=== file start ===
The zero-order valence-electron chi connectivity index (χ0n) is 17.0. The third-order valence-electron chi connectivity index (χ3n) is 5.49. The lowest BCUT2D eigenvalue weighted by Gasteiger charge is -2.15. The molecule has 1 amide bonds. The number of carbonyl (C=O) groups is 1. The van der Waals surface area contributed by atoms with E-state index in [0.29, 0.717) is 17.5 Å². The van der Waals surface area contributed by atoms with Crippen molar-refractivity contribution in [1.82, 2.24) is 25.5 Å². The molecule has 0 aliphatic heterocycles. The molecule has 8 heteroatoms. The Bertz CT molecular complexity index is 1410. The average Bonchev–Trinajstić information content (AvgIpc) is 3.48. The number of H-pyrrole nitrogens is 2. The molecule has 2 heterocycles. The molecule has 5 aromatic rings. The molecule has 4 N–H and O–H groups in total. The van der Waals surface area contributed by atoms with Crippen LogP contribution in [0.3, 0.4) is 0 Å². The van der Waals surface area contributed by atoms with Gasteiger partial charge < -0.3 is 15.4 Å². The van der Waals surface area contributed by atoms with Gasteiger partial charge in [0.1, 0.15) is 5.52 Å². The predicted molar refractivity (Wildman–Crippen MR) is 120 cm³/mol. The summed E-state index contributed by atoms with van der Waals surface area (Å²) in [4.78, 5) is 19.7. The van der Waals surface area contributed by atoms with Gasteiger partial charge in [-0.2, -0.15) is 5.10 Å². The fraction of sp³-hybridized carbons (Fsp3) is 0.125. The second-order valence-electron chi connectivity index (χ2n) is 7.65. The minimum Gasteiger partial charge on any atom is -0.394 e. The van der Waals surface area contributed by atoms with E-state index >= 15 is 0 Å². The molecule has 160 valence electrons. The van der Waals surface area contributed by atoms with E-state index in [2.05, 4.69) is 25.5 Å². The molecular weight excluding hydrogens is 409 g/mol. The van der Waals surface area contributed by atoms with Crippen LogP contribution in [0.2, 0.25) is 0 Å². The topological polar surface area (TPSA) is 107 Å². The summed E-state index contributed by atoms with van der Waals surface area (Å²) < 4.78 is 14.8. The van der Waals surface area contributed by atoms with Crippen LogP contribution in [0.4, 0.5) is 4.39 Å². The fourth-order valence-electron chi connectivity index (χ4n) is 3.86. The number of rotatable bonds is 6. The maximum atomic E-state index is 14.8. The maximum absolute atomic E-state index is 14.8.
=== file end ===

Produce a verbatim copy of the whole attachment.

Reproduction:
The zero-order valence-electron chi connectivity index (χ0n) is 17.0. The third-order valence-electron chi connectivity index (χ3n) is 5.49. The lowest BCUT2D eigenvalue weighted by Gasteiger charge is -2.15. The molecule has 1 amide bonds. The number of carbonyl (C=O) groups is 1. The van der Waals surface area contributed by atoms with E-state index in [0.29, 0.717) is 17.5 Å². The van der Waals surface area contributed by atoms with Crippen molar-refractivity contribution in [1.82, 2.24) is 25.5 Å². The molecule has 0 aliphatic heterocycles. The molecule has 8 heteroatoms. The Bertz CT molecular complexity index is 1410. The average Bonchev–Trinajstić information content (AvgIpc) is 3.48. The number of H-pyrrole nitrogens is 2. The molecule has 2 heterocycles. The molecule has 5 aromatic rings. The molecule has 4 N–H and O–H groups in total. The van der Waals surface area contributed by atoms with Crippen LogP contribution in [0.3, 0.4) is 0 Å². The van der Waals surface area contributed by atoms with Gasteiger partial charge < -0.3 is 15.4 Å². The van der Waals surface area contributed by atoms with Gasteiger partial charge in [0.1, 0.15) is 5.52 Å². The predicted molar refractivity (Wildman–Crippen MR) is 120 cm³/mol. The summed E-state index contributed by atoms with van der Waals surface area (Å²) in [4.78, 5) is 19.7. The van der Waals surface area contributed by atoms with Gasteiger partial charge in [-0.2, -0.15) is 5.10 Å². The fraction of sp³-hybridized carbons (Fsp3) is 0.125. The second-order valence-electron chi connectivity index (χ2n) is 7.65. The minimum Gasteiger partial charge on any atom is -0.394 e. The van der Waals surface area contributed by atoms with E-state index >= 15 is 0 Å². The molecule has 160 valence electrons. The van der Waals surface area contributed by atoms with E-state index in [2.05, 4.69) is 25.5 Å². The molecular weight excluding hydrogens is 409 g/mol. The van der Waals surface area contributed by atoms with Crippen LogP contribution in [0.2, 0.25) is 0 Å². The topological polar surface area (TPSA) is 107 Å². The summed E-state index contributed by atoms with van der Waals surface area (Å²) < 4.78 is 14.8. The van der Waals surface area contributed by atoms with Crippen LogP contribution in [0.4, 0.5) is 4.39 Å². The fourth-order valence-electron chi connectivity index (χ4n) is 3.86. The number of rotatable bonds is 6. The maximum atomic E-state index is 14.8. The maximum absolute atomic E-state index is 14.8.